SSA Perseveres Despite Setbacks for Divestment Campaign

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A collective sigh of frustration reverberated throughout Wyckoff Auditorium as members of Sustainable Student Action (SSA) collected themselves following the university’s budget transparency forum.

SSA has worked diligently to pressure Seattle University to divest from companies in the fossil fuel industry since 2012. They have made significant progress over the years since, but as the forum indicated, the fight for divestment is far from over.

SSA members did not have high expectations going into the forum, held on April 23, but the organization certainly had some hopes. “We had just found out from one of the members of the SRI working group that the board of trustees would be voting in May, so we were excited to hear that confirmed by Connie Kanter,” said SSA member Nicolás Cruz, a senior double major in biology and sociology.

That excitement turned to disappointment as Chief Financial Officer and Vice President of Finance and Business Affairs at Seattle U Connie Kanter informed SSA and others in attendance of the forum that the Board of Trustees would not be voting on divestment this May, and that a new subcommittee was being formed to investigate divestment further.

Seattle U formed the Socially Responsible Investment (SRI) Task Force in response to previous SSA pressure. The task force eventually created the SRI Working Group, which passed its recommendations on divestment to the Board of Trustees, who sent said recommendations to the Investment Committee, who then created a new subcommittee in response.

Junior Sierra Suafoa-McClain, a business management major and SSA member present for the forum, criticized this move.

“That’s been the tactic of the school throughout divestment and for a lot of other issues happening on campus,” Suafoa-McClain said. “It’s to make these working groups, and task forces and subcommittees to push away student power, especially right now with it being spring quarter. They are going to make a subcommittee when student power dwindles because of summer break.”

Along with this, the presentation revealed that the SRI Working Group’s current working proposal to the Board of Trustees recommended divestment only from companies who own oil reserves—not those involved in other aspects of the fossil fuel industry. This process would occur over a five-year time period and which would not begin until the Board of Trustees approved it—if they decide to do so.

“The sense of urgency they have is very different than ours,” Cruz said. “Obviously the people on the Board of Trustees, the people on the SRI working group, predominantly aren’t affected by climate change or the extraction and transportation of fossil fuels, so they don’t feel the urgency.”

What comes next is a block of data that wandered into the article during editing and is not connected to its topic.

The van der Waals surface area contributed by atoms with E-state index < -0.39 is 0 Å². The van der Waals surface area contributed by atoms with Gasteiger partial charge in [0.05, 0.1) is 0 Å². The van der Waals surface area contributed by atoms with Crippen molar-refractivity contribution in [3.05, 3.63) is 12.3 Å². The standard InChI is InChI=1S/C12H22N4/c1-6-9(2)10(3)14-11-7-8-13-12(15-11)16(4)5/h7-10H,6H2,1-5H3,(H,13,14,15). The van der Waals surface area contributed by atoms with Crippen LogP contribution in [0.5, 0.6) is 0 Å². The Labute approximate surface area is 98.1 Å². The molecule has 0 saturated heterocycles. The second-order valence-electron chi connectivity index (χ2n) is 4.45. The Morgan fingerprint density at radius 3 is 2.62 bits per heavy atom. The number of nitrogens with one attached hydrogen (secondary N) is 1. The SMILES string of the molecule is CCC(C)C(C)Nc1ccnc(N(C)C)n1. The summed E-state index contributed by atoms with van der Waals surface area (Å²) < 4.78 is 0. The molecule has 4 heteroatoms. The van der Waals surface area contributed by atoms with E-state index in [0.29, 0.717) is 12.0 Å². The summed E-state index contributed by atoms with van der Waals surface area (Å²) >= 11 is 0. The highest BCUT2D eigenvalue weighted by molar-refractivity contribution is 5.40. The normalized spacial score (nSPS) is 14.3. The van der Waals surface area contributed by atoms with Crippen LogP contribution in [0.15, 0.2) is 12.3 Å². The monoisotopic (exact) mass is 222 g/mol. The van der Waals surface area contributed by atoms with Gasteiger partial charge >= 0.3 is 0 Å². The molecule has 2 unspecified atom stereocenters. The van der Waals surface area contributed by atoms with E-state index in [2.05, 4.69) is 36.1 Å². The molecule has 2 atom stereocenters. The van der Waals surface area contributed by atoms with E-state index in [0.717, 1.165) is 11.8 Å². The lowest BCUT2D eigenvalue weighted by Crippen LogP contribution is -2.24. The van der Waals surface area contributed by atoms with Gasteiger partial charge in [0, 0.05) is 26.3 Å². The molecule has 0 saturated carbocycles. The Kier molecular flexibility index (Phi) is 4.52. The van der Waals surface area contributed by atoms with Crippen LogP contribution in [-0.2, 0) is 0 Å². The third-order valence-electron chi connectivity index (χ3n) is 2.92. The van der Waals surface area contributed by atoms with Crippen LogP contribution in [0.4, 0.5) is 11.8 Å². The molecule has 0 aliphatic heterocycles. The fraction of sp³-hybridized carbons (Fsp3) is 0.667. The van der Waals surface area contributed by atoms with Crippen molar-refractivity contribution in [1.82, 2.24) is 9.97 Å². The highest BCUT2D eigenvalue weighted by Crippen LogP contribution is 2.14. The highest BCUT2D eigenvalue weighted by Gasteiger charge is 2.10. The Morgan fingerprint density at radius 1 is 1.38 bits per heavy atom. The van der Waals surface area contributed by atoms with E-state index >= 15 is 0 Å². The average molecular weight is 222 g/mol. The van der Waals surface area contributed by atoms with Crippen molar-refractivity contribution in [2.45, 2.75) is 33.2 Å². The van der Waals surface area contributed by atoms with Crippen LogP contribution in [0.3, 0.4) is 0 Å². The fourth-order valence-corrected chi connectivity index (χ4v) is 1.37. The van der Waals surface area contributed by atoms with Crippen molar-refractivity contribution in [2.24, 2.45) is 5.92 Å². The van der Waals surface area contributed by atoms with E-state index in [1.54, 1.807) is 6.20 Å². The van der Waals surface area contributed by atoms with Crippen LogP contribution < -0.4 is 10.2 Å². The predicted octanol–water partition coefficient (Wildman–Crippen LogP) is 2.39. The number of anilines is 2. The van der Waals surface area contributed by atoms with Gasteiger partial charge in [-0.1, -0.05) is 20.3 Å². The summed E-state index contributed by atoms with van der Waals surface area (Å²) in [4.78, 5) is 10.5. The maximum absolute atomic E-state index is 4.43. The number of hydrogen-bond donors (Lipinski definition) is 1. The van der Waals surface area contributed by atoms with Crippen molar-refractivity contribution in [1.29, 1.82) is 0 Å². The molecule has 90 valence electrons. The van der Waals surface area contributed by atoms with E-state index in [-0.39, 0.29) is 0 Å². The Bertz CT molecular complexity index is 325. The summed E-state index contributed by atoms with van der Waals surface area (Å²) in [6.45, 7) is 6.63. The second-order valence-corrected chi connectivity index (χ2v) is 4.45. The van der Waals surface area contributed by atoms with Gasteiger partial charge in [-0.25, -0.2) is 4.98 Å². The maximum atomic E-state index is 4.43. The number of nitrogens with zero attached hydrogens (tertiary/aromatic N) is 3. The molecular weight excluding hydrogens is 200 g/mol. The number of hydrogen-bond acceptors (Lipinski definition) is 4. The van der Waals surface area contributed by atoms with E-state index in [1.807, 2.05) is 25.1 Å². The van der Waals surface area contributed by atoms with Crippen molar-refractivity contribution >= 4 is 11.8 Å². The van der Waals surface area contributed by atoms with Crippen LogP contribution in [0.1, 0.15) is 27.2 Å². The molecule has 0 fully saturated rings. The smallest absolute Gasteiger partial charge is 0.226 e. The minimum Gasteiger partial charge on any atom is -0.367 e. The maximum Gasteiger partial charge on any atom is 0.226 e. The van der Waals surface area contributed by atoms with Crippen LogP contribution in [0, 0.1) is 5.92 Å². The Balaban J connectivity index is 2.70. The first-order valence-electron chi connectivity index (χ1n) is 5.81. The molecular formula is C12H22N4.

Suafoa-McClain expressed similar frustrations with the bureaucracy. “Moral arguments do not really persuade them. It’s all monetary, its very Machiavellian-type reasoning. So I would say they listen but they are not persuaded by it.”

New information regarding the total amount of money Seattle U has invested in fossil fuels was presented at the April 23 budget forum.“There is actually more money invested in fossil fuels than we thought,” Cruz said. “We used to think it was $12.2 million and now it’s $13.6 million—about seven percent of our endowment.”

While the news was mostly disappointing to SSA, the club said there was some small progress.

“Last year when we attended, [Kanter] had maybe one slide about divestment,” Suafoa-McClain said. “This year she had several slides about divestment because it’s something SSA and other people on campus have been fighting for very diligently throughout the years. She addressed it, she also took several digs at SSA that were unnecessary.”

SSA members described Kanter as acting defensive toward them during the forum. “One of our members who is a senior is Nicolas Cruz, and she addressed us as ‘Nicolás and his friends’ which is frankly very irritating,” Suafoa-McClain said. “A lot of the school administration does that, where they only address him or one person, and then the rest of us are not really identified. Which can be frustrating because we are all individuals and we are all people with names and identities that they frankly ignore.”

Despite the circumstances, SSA is moving forward and plans to escalate their actions to increase pressure on Seattle U.

“SWe have hope but we’re not optimistic about it. There’s a lot of work to do and there’s going to be a lot of struggle to get it but I think that we’re prepared and we are getting prepared to do that,” Cruz said. “I do think there is hope and excitement and people are getting on board, we’re getting new members who are joining because of our actions they want to join and get involved and that’s really exciting.”

Alec may be reached at
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